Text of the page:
When it comes to rescuing animals in need, every little bit counts. There’s no better example of that than the most recent donation to the Lake Cowichan Animals Rescue Society (LCARS), which received a surprising gift last week from some very young animal lovers.
Six-year-old Zelda Liboiron, her three-year-old brother, Edward, and their friend Mady Hogei came up with a creative fundraising idea for the local animal rescue society.
“I just wanted to make money for cute little kittens and puppies and dogs and cats,” explained Zelda. “We sold little mini tattoos. We made a little bit of money and we gave it to Mick and Barb [of LCARS].”
The stick-on tattoos were hand-drawn by the children using water soluble ink. Their sales garnered two dollars, which was then hand-delivered.
Zelda and Edward have four cats, one of which was adopted from LCARS. Kittens are Zelda’s favourite, and she said she doesn’t know where the idea came from to help out the rescue group.
“Just because I really wanted to do it. It was my life’s dream,” she said.
Mick Bedard, LCARS director, said he was blown away by the kids’ gesture.
“I think it’s fantastic. It’s not the amount, it’s the thought behind it,” he said. “Especially [for Zelda] to have the insight to just think about it herself, that means she’s definitely going down the right path as far as being a kid and getting her priorities straight.”
He said it seems to him that the kids are animal rescue volunteers in the making.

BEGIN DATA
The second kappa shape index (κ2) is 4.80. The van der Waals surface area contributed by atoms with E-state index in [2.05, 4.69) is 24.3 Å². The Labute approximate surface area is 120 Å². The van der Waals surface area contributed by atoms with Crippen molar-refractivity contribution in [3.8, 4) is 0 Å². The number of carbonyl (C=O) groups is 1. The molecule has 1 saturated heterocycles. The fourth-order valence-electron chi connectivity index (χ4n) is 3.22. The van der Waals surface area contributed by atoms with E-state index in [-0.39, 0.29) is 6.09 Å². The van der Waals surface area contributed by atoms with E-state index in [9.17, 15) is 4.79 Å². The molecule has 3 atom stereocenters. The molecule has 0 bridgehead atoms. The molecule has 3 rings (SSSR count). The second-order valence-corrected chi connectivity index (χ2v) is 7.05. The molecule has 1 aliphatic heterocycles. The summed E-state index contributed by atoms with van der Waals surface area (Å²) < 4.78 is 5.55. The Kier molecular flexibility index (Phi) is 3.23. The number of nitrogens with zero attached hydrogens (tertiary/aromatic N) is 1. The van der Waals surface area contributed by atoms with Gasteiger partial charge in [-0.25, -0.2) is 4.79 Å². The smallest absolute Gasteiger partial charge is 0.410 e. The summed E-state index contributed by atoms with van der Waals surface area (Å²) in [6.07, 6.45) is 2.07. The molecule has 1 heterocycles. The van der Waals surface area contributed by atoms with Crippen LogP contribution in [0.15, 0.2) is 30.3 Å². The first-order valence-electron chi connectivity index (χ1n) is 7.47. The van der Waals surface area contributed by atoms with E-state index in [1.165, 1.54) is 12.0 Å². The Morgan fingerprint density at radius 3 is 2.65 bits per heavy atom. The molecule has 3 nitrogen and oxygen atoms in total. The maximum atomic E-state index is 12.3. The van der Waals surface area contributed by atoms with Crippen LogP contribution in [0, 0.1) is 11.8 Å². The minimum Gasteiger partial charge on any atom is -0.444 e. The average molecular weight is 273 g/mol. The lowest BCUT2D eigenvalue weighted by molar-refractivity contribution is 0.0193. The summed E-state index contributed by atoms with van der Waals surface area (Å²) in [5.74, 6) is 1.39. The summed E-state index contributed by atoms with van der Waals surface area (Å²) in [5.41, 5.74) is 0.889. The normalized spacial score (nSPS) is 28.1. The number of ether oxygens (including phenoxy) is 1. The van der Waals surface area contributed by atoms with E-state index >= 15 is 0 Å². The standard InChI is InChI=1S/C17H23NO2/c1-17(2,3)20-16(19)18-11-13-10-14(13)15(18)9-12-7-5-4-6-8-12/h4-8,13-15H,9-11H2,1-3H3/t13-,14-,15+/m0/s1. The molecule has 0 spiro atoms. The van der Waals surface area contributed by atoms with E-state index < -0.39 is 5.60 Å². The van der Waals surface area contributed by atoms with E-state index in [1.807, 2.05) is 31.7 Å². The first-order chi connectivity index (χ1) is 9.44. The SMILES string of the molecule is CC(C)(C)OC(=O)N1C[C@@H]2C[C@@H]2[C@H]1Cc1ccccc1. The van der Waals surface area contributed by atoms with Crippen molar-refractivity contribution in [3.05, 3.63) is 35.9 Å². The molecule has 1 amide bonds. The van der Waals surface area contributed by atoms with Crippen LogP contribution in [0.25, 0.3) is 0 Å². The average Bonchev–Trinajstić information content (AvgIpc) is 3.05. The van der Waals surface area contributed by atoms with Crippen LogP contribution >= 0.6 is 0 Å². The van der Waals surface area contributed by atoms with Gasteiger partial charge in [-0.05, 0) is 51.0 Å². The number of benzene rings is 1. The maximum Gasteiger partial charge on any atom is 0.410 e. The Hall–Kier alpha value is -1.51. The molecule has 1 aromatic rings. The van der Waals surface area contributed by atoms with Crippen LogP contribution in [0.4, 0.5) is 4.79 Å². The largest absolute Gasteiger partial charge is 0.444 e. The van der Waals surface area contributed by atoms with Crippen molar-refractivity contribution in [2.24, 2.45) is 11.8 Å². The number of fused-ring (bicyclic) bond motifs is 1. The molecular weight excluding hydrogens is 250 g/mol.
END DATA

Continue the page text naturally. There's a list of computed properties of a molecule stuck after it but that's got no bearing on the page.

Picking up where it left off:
Summer is a busy time for the organization— it’s kitten season—and the cages in Bedard’s home are currently filled with a dozen tiny kittens to be adopted out.
“What we always need is of course monetary donations, but also cat food. Kitten food, cat food, canned, kibble-mostly cat because that what we deal with [most],” he said. “When we get 12 or 15 kittens, they go through a lot of stuff. So it’s a bit of a drain.”
Bedard said the organization is welcoming new members all the time but they can always use more volunteers, especially to help with fostering cats until they find permanent homes.
He also said LCARS is still in search of a donated space where they can store garage sale items. The society used to host a highly popular weekly garage sale fundraiser, but when they could no longer use their previous storage space, the activity had to be discontinued.
“It’s really hard to find a place—you almost need a place where the owners are animal lovers to the extreme and they would love to do whatever they can if they have a building they’d like to let us use,” he said.
This fall LCARS is hosting a barbecue at Lower Centennial Hall to thank its volunteers and to celebrate the organization’s tenth anniversary.
The event is Oct. 15.